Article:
-- Underfunding of Liabilities Most Important Defined Benefit Pension Risk for Second Straight Year, According to MetLife Study --

Plan sponsors of the largest U.S. defined benefit (DB) pension plans are deepening their risk management focus on plan liabilities and are increasingly viewing plan assets in the context of liabilities, according to the 2012 MetLife U.S. Pension Risk Behavior Index℠ Study (U.S. PRBI), the fourth annual study released today. Amid ongoing economic and regulatory uncertainty, the top two risk factors identified as most important to plan sponsors today continue to be liability-related – Underfunding of Liabilities and Asset & Liability Mismatch. These two risks are followed in the importance rankings by Asset Allocation and Meeting Return Goals, two investment-oriented risks.

The 2012 U.S. PRBI Study, which surveyed 156 corporate plan sponsors, measures plan sponsors’ aptitude for managing – and attitudes about – 18 investment, liability and business risks to which their plans are exposed. A full copy of the report can be downloaded at

“A weakened economy and persistently low interest rates have combined to exert consistent pressure on DB plans,” said Robin Lenna, Executive Vice President, Corporate Benefit Funding, MetLife. “In order to ensure they can meet their future obligations, plan sponsors are taking a more balanced approach to pension plan management that takes into account a plan’s assets relative to its liabilities.”

Index Value Highest To Date
The 2012 Index value is 85 out of 100, its highest level to date, up from 81 in 2011. Data from the survey is used to calibrate the importance that the companies surveyed ascribe to managing each of the 18 risk factors, their reported success at implementing comprehensive practices to manage each risk and the consistency between the two. Ideally, there should be consistency over time between the level of importance that plan sponsors ascribe to certain risks and how successfully they believe they are managing them. The increased Index value demonstrates that consistency between importance and success has improved.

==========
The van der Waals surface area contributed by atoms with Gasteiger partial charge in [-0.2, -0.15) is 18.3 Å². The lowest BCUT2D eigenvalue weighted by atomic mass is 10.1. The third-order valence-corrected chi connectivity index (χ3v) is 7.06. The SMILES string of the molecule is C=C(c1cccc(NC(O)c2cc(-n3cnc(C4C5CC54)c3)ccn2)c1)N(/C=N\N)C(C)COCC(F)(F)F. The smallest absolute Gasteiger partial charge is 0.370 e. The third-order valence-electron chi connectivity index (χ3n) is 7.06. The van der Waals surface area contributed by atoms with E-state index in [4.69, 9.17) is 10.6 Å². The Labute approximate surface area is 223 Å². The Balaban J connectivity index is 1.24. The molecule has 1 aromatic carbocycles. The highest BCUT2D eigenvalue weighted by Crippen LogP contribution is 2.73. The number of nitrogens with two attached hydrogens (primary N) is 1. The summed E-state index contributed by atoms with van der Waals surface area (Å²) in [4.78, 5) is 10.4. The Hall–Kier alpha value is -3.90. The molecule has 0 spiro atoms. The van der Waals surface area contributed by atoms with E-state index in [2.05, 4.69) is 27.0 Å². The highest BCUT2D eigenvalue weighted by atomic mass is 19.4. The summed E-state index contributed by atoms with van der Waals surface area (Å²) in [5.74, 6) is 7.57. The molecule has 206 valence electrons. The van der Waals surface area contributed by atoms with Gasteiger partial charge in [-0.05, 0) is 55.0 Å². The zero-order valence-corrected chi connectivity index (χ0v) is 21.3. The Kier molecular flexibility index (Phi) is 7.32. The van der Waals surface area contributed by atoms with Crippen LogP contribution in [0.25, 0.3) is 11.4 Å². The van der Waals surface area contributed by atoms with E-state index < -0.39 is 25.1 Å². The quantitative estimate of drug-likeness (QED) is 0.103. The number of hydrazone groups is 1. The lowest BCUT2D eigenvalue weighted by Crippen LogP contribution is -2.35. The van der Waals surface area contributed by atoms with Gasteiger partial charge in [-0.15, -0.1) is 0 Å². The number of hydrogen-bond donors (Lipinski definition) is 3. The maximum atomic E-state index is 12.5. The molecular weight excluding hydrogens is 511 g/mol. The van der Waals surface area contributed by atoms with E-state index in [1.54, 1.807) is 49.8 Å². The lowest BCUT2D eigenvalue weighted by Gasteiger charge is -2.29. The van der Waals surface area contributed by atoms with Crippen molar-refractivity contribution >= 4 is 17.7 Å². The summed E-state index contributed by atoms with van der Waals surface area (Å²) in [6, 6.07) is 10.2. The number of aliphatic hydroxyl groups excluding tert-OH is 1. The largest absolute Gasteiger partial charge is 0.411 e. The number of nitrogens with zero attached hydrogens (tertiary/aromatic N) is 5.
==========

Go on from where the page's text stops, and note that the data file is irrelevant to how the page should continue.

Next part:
The increase in the Index value is also indicative of the sustained level of engagement plan sponsors have with risk management, and that plan sponsors are developing some commitment to a new course of risk management.

“There is a heightened interest among plan sponsors and senior finance executives in gaining a better understanding of the pension plan environment and its relationship to the overall financial performance of their business,” said Cynthia Mallett, Vice President, Corporate Benefit Funding, MetLife. “What has become clear over the past several years is that managing pension liabilities can be a difficult challenge for even the most sophisticated financial executive. Because plan sponsors can’t rely on traditional asset allocation models to ensure they can meet their liabilities, what is emerging are more integrated pension risk management frameworks that are carefully devised and frequently reviewed.”

Core Set of Pension Risks Takes Hold